|This is a lot of Straw|
|This is the last straw|
Frankly, I don't really know what my straw count is. It felt like my last straw was robbed today when I sent a student out of the classroom for lighting their shoe with a lighter and than lying about having the lighter ..... they also sit in the front row, so clearly they doubt my intelligence.
The last two days have been pretty bad. And although the 8th graders I have are tough, a lot of it has to do with the learning curve of classroom management that I'm slowly ascending. Wednesday was GREAT! They were so well behaved in class, I didn't know what to do. I got nervous in the middle of class because I felt like I wasn't taking full advantage of how good they were being. I actually prepared a lot for Thursday. I consulted the teacher's guide for the first time and really felt like I had a good plan for the double period, but a series of things went wrong with my plan (ie technology) and they were antsy because it was the afternoon and really hot out plus the fact that they are 8th graders and 8th graders are a unique type of being that needs to be coddled the right way or they will explode. Then I couldn't explain well enough why you use the present perfect progressive and why you use the past perfect progressive and basically everything just sort of slipped out of control. I'm really not proud of Thursday. I don't blame them for being mad at me, because I haven't been consistent in the way I discipline them. And I know what its like to have an inconsistent teacher and I really don't want to be that. But I'll be darned if these 23 youngens don't learn to sit and listen to directions without whispering to their neighbors every 3 seconds.
So I really didn't want to go to class today because I was still in a bad mood from yesterday and I both felt like I needed to address what happened yesterday, but also knew that it was still too close to talk about and I really didn't have a solution. So, instead I planned a boring lesson that didn't involve a lot of teaching. And I hated myself the entire lesson. I was mean. And cold. Also, its really not fun having to take someone out of class. That shook me up a bit. They were rude and disrespectful and I think I stood my ground alright, but it wasn't fun. That's the part that makes me the saddest- being a teacher I can't respect.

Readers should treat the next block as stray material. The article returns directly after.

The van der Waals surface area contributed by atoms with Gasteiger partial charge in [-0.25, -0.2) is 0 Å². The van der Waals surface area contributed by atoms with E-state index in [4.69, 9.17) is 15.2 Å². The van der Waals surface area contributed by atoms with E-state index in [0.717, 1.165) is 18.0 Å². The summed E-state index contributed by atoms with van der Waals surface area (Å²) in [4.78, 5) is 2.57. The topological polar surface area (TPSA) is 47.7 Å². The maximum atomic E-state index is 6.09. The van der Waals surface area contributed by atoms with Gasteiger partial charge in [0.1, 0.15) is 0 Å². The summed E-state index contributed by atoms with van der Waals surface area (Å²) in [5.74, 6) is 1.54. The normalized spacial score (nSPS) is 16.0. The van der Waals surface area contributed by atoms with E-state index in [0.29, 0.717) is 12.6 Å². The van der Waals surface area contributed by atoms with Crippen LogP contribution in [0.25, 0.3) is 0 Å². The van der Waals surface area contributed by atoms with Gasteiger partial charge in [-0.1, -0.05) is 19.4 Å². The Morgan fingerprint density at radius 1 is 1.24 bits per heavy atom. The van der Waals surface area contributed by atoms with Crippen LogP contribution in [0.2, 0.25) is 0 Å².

So, after class, I ran away to the book store and read children's books (This is Not My Hat aka Das Ist Nicht Mein Hut) and hung out with Elke, the wonderful owner.
This is one of my favorite poems. Its by Mary Oliver.
I GO DOWN TO THE SHORE
I go down to the shore in the morning
And depending on the hour the waves
Are rolling in or moving out,
And I say, oh, I am miserable,
What should I do? And the sea says
In its lovely voice:
Excuse me, I have work to do.
I like this poem because its a lesson I need to be reminded of often. I know that I can wallow in my sadness longer than is really beneficial, and this poem is telling me stop feeling sorry for myself, pull myself together and resolve my problems, rather than feel miserable about them. I've been thinking about that a lot today, because today is not a good day. But, I'm making the active choice to not feel miserable about it all.
Something my sister and I do when we are feeling sad/mad/any other negative emotion is play "The I Like" game. You can only start sentences with "I like" and you play until everyone feels better and is usually laughing.
I like iced coffee after school
I like that I can understand the book I am reading in German
I like folk bands
I like wine festivals
I like being able to walk to school
I like wearing my blue dress
I like how willing the other teachers are to help me
I like living in Germany
I like cooking with pumpkins
I like baking on Saturdays
I like wooden blocks
I like woolen socks
I like writing poems
I like memorizing lines
I like walls of photographs
I like the color red
see. you try it. it works.